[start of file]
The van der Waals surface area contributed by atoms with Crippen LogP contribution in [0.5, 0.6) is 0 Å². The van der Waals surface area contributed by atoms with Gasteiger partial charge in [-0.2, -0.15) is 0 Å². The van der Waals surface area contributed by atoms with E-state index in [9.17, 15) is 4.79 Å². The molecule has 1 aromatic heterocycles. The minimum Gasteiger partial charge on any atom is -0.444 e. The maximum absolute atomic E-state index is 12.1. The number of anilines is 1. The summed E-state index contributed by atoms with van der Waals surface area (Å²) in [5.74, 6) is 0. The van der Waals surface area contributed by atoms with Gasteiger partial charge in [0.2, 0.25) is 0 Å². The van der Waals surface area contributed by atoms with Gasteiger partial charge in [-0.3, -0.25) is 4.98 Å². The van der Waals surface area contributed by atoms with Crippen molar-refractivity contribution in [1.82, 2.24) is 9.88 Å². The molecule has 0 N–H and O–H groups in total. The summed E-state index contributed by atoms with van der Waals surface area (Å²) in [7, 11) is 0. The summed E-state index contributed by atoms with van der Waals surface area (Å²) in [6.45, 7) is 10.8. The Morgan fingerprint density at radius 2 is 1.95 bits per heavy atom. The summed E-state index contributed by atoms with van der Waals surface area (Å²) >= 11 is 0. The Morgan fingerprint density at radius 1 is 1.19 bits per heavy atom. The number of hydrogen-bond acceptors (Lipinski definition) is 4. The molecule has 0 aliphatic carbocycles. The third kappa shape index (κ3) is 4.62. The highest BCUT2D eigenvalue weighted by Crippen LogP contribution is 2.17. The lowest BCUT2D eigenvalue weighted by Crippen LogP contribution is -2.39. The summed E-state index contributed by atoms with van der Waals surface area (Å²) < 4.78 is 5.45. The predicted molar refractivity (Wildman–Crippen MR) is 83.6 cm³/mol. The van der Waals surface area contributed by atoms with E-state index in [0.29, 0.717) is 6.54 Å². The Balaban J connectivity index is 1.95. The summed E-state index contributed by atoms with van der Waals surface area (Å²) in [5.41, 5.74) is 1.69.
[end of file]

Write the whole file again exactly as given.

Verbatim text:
The van der Waals surface area contributed by atoms with Crippen LogP contribution in [0.5, 0.6) is 0 Å². The van der Waals surface area contributed by atoms with Gasteiger partial charge in [-0.2, -0.15) is 0 Å². The van der Waals surface area contributed by atoms with E-state index in [9.17, 15) is 4.79 Å². The molecule has 1 aromatic heterocycles. The minimum Gasteiger partial charge on any atom is -0.444 e. The maximum absolute atomic E-state index is 12.1. The number of anilines is 1. The summed E-state index contributed by atoms with van der Waals surface area (Å²) in [5.74, 6) is 0. The van der Waals surface area contributed by atoms with Gasteiger partial charge in [0.2, 0.25) is 0 Å². The van der Waals surface area contributed by atoms with Gasteiger partial charge in [-0.3, -0.25) is 4.98 Å². The van der Waals surface area contributed by atoms with Crippen molar-refractivity contribution in [1.82, 2.24) is 9.88 Å². The molecule has 0 N–H and O–H groups in total. The summed E-state index contributed by atoms with van der Waals surface area (Å²) in [7, 11) is 0. The summed E-state index contributed by atoms with van der Waals surface area (Å²) in [6.45, 7) is 10.8. The Morgan fingerprint density at radius 2 is 1.95 bits per heavy atom. The summed E-state index contributed by atoms with van der Waals surface area (Å²) >= 11 is 0. The Morgan fingerprint density at radius 1 is 1.19 bits per heavy atom. The number of hydrogen-bond acceptors (Lipinski definition) is 4. The molecule has 0 aliphatic carbocycles. The third kappa shape index (κ3) is 4.62. The highest BCUT2D eigenvalue weighted by Crippen LogP contribution is 2.17. The lowest BCUT2D eigenvalue weighted by Crippen LogP contribution is -2.39. The summed E-state index contributed by atoms with van der Waals surface area (Å²) < 4.78 is 5.45. The predicted molar refractivity (Wildman–Crippen MR) is 83.6 cm³/mol. The van der Waals surface area contributed by atoms with E-state index in [0.29, 0.717) is 6.54 Å². The Balaban J connectivity index is 1.95. The summed E-state index contributed by atoms with van der Waals surface area (Å²) in [5.41, 5.74) is 1.69.